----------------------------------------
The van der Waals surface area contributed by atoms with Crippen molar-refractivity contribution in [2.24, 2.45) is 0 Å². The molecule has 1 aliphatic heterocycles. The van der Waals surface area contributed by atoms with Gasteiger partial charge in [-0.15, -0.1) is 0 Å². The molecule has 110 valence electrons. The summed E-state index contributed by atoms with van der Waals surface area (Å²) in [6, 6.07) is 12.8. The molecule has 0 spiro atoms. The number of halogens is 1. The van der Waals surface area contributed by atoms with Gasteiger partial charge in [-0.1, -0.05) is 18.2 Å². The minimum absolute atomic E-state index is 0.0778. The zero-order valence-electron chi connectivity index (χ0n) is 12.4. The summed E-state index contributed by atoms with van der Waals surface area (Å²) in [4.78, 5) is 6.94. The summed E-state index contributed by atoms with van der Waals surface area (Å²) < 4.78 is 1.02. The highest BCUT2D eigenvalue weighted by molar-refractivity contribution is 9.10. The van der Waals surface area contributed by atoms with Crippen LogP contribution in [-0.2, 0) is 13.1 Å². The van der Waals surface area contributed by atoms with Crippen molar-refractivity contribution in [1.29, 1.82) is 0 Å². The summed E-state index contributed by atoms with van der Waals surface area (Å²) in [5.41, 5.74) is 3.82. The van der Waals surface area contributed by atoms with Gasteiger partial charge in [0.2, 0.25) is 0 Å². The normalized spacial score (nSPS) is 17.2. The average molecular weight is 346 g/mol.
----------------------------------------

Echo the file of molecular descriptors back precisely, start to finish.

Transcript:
The van der Waals surface area contributed by atoms with Crippen molar-refractivity contribution in [2.24, 2.45) is 0 Å². The molecule has 1 aliphatic heterocycles. The van der Waals surface area contributed by atoms with Gasteiger partial charge in [-0.15, -0.1) is 0 Å². The molecule has 110 valence electrons. The summed E-state index contributed by atoms with van der Waals surface area (Å²) in [6, 6.07) is 12.8. The molecule has 0 spiro atoms. The number of halogens is 1. The van der Waals surface area contributed by atoms with Gasteiger partial charge in [-0.1, -0.05) is 18.2 Å². The minimum absolute atomic E-state index is 0.0778. The zero-order valence-electron chi connectivity index (χ0n) is 12.4. The summed E-state index contributed by atoms with van der Waals surface area (Å²) in [4.78, 5) is 6.94. The summed E-state index contributed by atoms with van der Waals surface area (Å²) < 4.78 is 1.02. The highest BCUT2D eigenvalue weighted by molar-refractivity contribution is 9.10. The van der Waals surface area contributed by atoms with Crippen LogP contribution in [-0.2, 0) is 13.1 Å². The van der Waals surface area contributed by atoms with Crippen molar-refractivity contribution in [1.29, 1.82) is 0 Å². The summed E-state index contributed by atoms with van der Waals surface area (Å²) in [5.41, 5.74) is 3.82. The van der Waals surface area contributed by atoms with Gasteiger partial charge in [0.2, 0.25) is 0 Å². The normalized spacial score (nSPS) is 17.2. The average molecular weight is 346 g/mol.